Cannabis enthusiasts visiting Prague, Czech Republic in November’s shoulder season can expect less tourists and more affordability, as well as an opportunity to witness the city’s famed Christmas markets that literally light up the chilly outside while club, concert, ballet, opera, black light and marionette theatre season gear up at indoor venues.
Prague may be Europe’s most cannabis-friendly city, but it doesn’t wear its cannabis pride on its emerald sleeve, unlike nearby Amsterdam. As in most European countries, cannabis is still illegal and medical cannabis patients are left in limbo land without proper licensing or access to lab-tested premium meds.
Still, Prague residents and visitors can rather easily obtain decent-to-excellent flower bud strains from private home-to-medical grade growers (see “if you go” section for buying recommendations). Edibles and other ingestion methods such as vaping are still quite rare, but cannabis tinctures and salves are another matter. In fact, it is legal for citizens over 18 to grow up to five plants for medical use at home. This is why most Czech grannies and grandpas have grown their own for centuries to provide a fresh store of smoking bud as well as soothing transdermal medications to sick friends and family.
The city’s famous Christmas Markets rev up this year starting Nov. 26 although Prague’s holiday lights and window dressings magically transform the city by mid month. Both Old Town Square and Wenceslas Square are open from morning to late evening with dazzling decorations along with holiday shopping, charming carolers, traditional foods and warm drinks such as mulled wine and hot chocolate.
—Prague’s O2 Arena is one of Europe’s best and biggest concert venues. Lit-up like a jewel at night, “The 02” rocks late fall with the world tours of Rod Stewart (Nov. 7), Jean-Michel Jarre (Nov. 8), Justin Bieber (Nov. 12), Petr Hapka (Nov. 24) and Elton John (Nov. 26).
–Day tripping using Prague as a central base is one of the delights of this ancient city as it sits just slightly northwest of the country’s dead center. One of the best day trips is located just two hours north by train to a mountainous forest oddly enough called Bohemian Switzerland, which is actually sits on Germany’s south border.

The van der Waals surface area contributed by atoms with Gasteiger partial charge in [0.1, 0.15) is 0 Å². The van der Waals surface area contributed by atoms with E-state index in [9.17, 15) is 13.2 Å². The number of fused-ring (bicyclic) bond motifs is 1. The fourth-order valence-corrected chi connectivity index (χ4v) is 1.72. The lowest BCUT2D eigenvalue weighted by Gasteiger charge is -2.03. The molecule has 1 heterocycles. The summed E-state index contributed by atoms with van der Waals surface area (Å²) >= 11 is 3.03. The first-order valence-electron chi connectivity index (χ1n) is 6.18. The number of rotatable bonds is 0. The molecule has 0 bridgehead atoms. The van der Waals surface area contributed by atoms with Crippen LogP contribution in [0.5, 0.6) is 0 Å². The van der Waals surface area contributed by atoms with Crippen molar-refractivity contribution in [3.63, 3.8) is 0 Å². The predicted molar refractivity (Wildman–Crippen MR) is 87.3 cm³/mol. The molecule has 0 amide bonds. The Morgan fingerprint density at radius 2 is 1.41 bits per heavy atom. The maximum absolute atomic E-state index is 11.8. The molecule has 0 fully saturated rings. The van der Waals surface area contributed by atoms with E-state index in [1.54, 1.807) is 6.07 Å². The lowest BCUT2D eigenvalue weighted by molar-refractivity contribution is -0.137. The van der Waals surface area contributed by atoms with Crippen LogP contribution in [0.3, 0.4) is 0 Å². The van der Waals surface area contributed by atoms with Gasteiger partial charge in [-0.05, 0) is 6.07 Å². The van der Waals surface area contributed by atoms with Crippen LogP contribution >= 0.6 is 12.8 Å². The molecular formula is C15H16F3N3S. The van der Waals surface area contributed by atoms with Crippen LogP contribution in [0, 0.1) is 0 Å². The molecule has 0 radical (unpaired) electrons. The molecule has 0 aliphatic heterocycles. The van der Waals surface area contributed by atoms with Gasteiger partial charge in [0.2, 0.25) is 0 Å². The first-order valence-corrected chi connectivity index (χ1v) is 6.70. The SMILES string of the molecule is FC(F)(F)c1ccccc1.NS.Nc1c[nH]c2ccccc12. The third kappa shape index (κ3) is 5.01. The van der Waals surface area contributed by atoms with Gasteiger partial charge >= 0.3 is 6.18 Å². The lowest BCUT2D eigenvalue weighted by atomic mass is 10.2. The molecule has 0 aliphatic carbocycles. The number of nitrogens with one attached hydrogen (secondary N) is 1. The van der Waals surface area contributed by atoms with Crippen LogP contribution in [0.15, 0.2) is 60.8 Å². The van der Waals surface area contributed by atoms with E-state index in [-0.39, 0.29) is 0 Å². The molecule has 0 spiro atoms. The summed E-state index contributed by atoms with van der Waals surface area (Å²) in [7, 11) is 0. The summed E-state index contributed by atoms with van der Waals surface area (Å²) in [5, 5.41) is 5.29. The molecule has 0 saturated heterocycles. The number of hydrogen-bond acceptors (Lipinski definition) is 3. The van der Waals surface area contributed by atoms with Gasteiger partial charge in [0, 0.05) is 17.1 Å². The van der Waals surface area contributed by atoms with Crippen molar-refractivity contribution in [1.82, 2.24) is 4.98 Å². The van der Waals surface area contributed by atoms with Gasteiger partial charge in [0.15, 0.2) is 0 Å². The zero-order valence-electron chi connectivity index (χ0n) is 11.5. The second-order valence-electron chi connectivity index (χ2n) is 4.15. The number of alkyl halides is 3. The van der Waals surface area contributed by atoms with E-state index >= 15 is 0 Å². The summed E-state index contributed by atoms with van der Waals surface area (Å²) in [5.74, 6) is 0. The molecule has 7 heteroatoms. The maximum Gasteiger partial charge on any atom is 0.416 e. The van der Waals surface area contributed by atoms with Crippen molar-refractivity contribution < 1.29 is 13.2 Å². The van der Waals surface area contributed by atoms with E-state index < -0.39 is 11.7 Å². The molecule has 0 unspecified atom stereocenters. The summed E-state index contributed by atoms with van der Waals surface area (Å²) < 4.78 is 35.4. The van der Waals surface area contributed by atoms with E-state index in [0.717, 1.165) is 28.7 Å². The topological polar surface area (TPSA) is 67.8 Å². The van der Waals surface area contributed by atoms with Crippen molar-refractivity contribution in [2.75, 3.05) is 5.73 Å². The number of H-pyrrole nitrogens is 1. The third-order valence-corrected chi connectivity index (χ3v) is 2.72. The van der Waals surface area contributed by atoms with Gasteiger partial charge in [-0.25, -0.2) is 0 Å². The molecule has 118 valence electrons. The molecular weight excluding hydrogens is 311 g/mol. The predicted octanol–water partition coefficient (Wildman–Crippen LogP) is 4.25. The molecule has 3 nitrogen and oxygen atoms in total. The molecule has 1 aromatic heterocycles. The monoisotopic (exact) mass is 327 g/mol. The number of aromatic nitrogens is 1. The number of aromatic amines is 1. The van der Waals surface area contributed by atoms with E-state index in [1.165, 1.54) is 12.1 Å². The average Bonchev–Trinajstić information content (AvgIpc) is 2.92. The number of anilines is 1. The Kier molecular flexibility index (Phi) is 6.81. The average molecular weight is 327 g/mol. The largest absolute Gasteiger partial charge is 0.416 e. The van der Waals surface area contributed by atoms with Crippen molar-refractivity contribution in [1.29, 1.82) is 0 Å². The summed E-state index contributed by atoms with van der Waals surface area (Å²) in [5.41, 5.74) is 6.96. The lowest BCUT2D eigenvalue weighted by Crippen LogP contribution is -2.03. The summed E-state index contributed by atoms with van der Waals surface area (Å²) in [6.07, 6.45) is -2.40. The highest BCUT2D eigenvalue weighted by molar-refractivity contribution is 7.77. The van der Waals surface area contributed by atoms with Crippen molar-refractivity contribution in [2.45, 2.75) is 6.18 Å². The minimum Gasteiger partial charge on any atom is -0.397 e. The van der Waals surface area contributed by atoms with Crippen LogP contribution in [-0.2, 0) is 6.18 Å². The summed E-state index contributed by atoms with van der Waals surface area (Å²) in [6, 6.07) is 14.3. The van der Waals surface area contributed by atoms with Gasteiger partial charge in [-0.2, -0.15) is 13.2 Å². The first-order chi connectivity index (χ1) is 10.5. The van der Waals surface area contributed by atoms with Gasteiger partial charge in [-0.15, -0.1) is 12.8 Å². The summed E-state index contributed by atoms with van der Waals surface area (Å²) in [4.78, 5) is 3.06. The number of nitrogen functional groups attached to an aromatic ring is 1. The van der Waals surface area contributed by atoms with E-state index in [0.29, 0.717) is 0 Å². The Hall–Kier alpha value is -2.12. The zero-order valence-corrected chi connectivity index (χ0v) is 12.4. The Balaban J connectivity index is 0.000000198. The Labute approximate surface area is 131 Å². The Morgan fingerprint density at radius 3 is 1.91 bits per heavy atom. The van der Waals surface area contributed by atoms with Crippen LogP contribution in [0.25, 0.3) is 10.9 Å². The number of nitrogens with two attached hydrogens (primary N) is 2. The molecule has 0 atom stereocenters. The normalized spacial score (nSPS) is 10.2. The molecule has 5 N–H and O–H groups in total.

–If you are visiting the Czech Republic on Nov. 17, remember this is a national holiday called the Day of the Struggle for Liberty and Democracy. This no-work day commemorates a famous student protest in 1939 against the Nazi occupation and also celebrates the 1989 Velvet Revolution. Most tourist-laden businesses are open for the holiday, but shops frequented by locals will probably be closed or have limited hours.
If You Go
Prague may sound like a cannabis lover’s dream, but it isn’t as easy it is sounds. A tradition of using cannabis as medicines goes back thousands of years, so medical cannabis has always been accepted as a true medication. But like most European countries, it isn’t truly legal. However, Prague is the most openly accepting European city for growing your own and toking in public (just don’t do it in front of the authorities). Cannabis growers here do it privately and the best buds can be found by befriending cool locals. Just remember to ask politely and expect to pay top notch prices for whatever you can find.
Time to Go: Fall
Weather: Cold with intermittent showers